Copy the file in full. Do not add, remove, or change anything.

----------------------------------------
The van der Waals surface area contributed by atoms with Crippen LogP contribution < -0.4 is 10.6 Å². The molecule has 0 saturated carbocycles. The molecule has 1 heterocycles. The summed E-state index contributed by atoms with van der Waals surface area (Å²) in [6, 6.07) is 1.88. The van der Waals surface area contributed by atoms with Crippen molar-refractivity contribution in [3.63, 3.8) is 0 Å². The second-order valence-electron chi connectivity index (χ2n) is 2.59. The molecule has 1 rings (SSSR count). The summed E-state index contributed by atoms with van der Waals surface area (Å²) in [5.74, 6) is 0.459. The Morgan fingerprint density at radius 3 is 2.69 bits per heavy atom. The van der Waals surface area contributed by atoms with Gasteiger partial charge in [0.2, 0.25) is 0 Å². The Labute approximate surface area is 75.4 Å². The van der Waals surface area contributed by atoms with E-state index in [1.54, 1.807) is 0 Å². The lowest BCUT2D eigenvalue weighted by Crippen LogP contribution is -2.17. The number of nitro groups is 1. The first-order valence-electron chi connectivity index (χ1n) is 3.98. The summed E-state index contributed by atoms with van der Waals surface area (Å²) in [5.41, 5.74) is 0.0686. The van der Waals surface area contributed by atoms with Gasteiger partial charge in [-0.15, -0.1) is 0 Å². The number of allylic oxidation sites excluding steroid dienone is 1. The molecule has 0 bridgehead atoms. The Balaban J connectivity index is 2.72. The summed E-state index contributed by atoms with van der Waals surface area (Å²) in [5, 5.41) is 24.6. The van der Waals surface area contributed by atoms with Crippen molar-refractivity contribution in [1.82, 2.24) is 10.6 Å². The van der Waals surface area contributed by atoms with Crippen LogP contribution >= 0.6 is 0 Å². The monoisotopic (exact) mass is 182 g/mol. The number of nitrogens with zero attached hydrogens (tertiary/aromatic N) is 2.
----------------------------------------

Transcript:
The van der Waals surface area contributed by atoms with Crippen LogP contribution < -0.4 is 10.6 Å². The molecule has 0 saturated carbocycles. The molecule has 1 heterocycles. The summed E-state index contributed by atoms with van der Waals surface area (Å²) in [6, 6.07) is 1.88. The van der Waals surface area contributed by atoms with Crippen molar-refractivity contribution in [3.63, 3.8) is 0 Å². The second-order valence-electron chi connectivity index (χ2n) is 2.59. The molecule has 1 rings (SSSR count). The summed E-state index contributed by atoms with van der Waals surface area (Å²) in [5.74, 6) is 0.459. The Morgan fingerprint density at radius 3 is 2.69 bits per heavy atom. The van der Waals surface area contributed by atoms with Gasteiger partial charge in [0.2, 0.25) is 0 Å². The Labute approximate surface area is 75.4 Å². The van der Waals surface area contributed by atoms with E-state index in [1.54, 1.807) is 0 Å². The lowest BCUT2D eigenvalue weighted by Crippen LogP contribution is -2.17. The number of nitro groups is 1. The first-order valence-electron chi connectivity index (χ1n) is 3.98. The summed E-state index contributed by atoms with van der Waals surface area (Å²) in [5.41, 5.74) is 0.0686. The van der Waals surface area contributed by atoms with Gasteiger partial charge in [-0.15, -0.1) is 0 Å². The number of allylic oxidation sites excluding steroid dienone is 1. The molecule has 0 bridgehead atoms. The Balaban J connectivity index is 2.72. The summed E-state index contributed by atoms with van der Waals surface area (Å²) in [5, 5.41) is 24.6. The van der Waals surface area contributed by atoms with Crippen molar-refractivity contribution in [1.82, 2.24) is 10.6 Å². The van der Waals surface area contributed by atoms with Crippen LogP contribution >= 0.6 is 0 Å². The monoisotopic (exact) mass is 182 g/mol. The number of nitrogens with zero attached hydrogens (tertiary/aromatic N) is 2.